So, the laws and regulations for which noncompliance could reasonably have a material effect on a company’s financial statements are readily available to the auditor.


Next, evaluate. The proposed standard includes enhanced procedures related to how the auditor must evaluate information once they become aware that noncompliance with laws or regulations has or may have occurred.

Specifically, the proposed standard provides additional direction by requiring the auditor to consider whether specialized skill or knowledge is needed to assist the auditor as part of the evaluation.

The existing standard only requires the auditor to consult with legal counsel or other specialists if management does not provide satisfactory information that there has been no illegal act.4 The proposal includes the requirement for the auditor to consider whether specialized skill or knowledge is needed because legal counsel or other specialists can provide valuable assistance to the auditor’s evaluation.

Requiring auditors to contemplate whether use of experts is needed is a common practice across PCAOB standards, including when performing risk assessments, planning or performing audit procedures, and when evaluating audit results. So, this proposal is not requiring anything out of the ordinary for auditors.


Finally, communicate. Problems can’t be fixed unless they are known.

The existing standard merely requires the auditor to communicate to the audit committee illegal acts that come to the auditor’s attention as soon as practicable and prior to the issuance of the auditor's report.5

The proposed standard enhances communication by requiring the auditor to communicate to the audit committee in at least two specific instances: first, upon becoming aware of information indicating that noncompliance has or may have occurred, and then again, after the auditor has evaluated such information.

This would provide greater interaction between the auditor and management and the audit committee, with the goal of encouraging companies to take quick action to come into compliance and reduce investor harm caused by legal and regulatory penalties.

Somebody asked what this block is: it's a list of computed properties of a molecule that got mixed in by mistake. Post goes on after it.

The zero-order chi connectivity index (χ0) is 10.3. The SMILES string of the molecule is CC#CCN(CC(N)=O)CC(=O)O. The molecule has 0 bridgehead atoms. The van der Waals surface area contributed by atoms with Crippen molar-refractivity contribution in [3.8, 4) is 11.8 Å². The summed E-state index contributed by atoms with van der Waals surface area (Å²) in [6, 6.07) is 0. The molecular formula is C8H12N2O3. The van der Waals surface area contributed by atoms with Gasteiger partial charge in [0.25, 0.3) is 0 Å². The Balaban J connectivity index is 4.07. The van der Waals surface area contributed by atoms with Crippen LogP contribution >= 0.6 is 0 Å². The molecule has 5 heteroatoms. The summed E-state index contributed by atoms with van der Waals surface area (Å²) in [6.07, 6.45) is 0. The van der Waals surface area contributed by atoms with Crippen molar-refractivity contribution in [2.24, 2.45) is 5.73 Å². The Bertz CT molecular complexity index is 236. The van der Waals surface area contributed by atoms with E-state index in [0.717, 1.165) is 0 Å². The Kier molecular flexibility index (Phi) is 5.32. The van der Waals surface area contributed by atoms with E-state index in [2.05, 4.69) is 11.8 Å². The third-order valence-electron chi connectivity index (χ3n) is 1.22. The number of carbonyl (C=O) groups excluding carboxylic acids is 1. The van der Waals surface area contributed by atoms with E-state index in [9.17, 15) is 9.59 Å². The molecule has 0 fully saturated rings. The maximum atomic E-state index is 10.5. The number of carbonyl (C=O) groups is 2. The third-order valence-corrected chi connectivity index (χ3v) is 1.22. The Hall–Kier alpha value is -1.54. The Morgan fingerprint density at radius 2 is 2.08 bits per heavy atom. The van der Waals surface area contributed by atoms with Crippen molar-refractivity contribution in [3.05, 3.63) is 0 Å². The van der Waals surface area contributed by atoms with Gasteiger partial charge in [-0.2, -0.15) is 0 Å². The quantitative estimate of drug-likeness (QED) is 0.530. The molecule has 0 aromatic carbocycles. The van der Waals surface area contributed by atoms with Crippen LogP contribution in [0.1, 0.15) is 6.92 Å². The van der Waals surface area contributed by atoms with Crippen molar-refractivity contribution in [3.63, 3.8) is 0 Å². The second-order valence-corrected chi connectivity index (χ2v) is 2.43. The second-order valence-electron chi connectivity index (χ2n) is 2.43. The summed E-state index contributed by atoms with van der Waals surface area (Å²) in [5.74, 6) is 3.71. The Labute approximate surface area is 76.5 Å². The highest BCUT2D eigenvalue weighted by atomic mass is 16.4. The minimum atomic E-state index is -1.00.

The PCAOB has grappled with the need to strengthen AS 2405 for nearly two decades. I strongly believe that now is the time to move this standard forward and invite everyone to help us bring this long-overdue project to a conclusion for the benefit of investors. I look forward to the additional feedback we will receive during the comment period, and I encourage all to comment.

I would like to thank the individuals that have significantly contributed to this proposal. Specifically, I would like to thank in the Office of the Chief Auditor, Barb Vanich, Jessica Watts, Lisa Calandriello, Kevin Lombardi, and Michael Shimansky; in the Office of Economic and Risk Analysis, Mike Gurbutt, Tian Liang, Federico Garcia, and John Cook; in the Division of Enforcement and Investigations, Rebecca Mealey; and in the Office of General Counsel, James Cappoli, Connor Raso, and Michael Ungar.

I would also like to express my gratitude to my fellow Board members and their staff for their contributions to this proposal. In addition, I would like to recognize the support provided by staff from the Division of Registration and Inspections, the Division of Enforcement and Investigations, and the Office of Communications and Engagement.

Finally, I would like to thank the Securities and Exchange Commission’s staff, including the staff of the SEC’s Office of the Chief Accountant for their support and assistance.

The current standard was adopted by the PCAOB in April 2003 based on a standard issued by the Auditing Standards Board of the American Institute of Certified Public Accountants in 1988.6

In the 35 years since 1988, we’ve seen far too many examples of investors getting hurt due to noncompliance with laws and regulations. We’ve seen changes in federal securities laws.7 And we’ve heard calls from investors for auditors to live up to their responsibilities to ensure financial statements are presented fairly, in all material respects.

It’s time we answer those calls.


3 See generally, paragraph .08 of AS 2405, Illegal Acts by Clients.

4 See AS 2405.10.

5 See AS 2405.17.

6 See Statement on Auditing Standards No. 54, Illegal Acts by Clients (Apr. 1988).

7 See Section 10A of the Exchange Act, Private Securities Litigation Reform Act of 1995, Pub. L. No. 104-67, 109 Stat. 737, § 301 (Dec. 22, 1995); see also the Sarbanes-Oxley Act of 2002, 15 U.S.C. § 7262.